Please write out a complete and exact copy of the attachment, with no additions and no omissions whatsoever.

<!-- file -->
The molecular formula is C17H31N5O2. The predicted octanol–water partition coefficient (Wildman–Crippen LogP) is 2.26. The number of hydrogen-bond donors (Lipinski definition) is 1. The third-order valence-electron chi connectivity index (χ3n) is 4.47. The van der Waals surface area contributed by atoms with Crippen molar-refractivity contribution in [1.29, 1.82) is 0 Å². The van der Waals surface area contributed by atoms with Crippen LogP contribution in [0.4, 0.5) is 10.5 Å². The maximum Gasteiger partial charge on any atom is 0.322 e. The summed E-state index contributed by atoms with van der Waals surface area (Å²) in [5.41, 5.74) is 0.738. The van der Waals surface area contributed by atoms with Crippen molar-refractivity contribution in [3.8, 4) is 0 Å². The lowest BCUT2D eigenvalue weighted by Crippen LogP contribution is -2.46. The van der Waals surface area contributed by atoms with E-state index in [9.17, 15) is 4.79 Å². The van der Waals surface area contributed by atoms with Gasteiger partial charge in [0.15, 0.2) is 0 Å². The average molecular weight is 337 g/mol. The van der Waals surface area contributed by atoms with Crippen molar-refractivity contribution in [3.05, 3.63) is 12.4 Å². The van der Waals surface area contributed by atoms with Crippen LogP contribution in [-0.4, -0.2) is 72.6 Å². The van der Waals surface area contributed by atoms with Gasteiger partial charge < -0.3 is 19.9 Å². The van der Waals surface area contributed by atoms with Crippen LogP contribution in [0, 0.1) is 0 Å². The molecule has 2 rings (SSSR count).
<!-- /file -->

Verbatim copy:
The molecular formula is C17H31N5O2. The predicted octanol–water partition coefficient (Wildman–Crippen LogP) is 2.26. The number of hydrogen-bond donors (Lipinski definition) is 1. The third-order valence-electron chi connectivity index (χ3n) is 4.47. The van der Waals surface area contributed by atoms with Crippen molar-refractivity contribution in [1.29, 1.82) is 0 Å². The van der Waals surface area contributed by atoms with Crippen LogP contribution in [0.4, 0.5) is 10.5 Å². The maximum Gasteiger partial charge on any atom is 0.322 e. The summed E-state index contributed by atoms with van der Waals surface area (Å²) in [5.41, 5.74) is 0.738. The van der Waals surface area contributed by atoms with Crippen molar-refractivity contribution in [3.8, 4) is 0 Å². The lowest BCUT2D eigenvalue weighted by Crippen LogP contribution is -2.46. The van der Waals surface area contributed by atoms with E-state index in [9.17, 15) is 4.79 Å². The van der Waals surface area contributed by atoms with Gasteiger partial charge in [0.15, 0.2) is 0 Å². The average molecular weight is 337 g/mol. The van der Waals surface area contributed by atoms with Crippen molar-refractivity contribution in [3.05, 3.63) is 12.4 Å². The van der Waals surface area contributed by atoms with Crippen LogP contribution in [-0.4, -0.2) is 72.6 Å². The van der Waals surface area contributed by atoms with Gasteiger partial charge < -0.3 is 19.9 Å². The van der Waals surface area contributed by atoms with Crippen LogP contribution in [0, 0.1) is 0 Å². The molecule has 2 rings (SSSR count).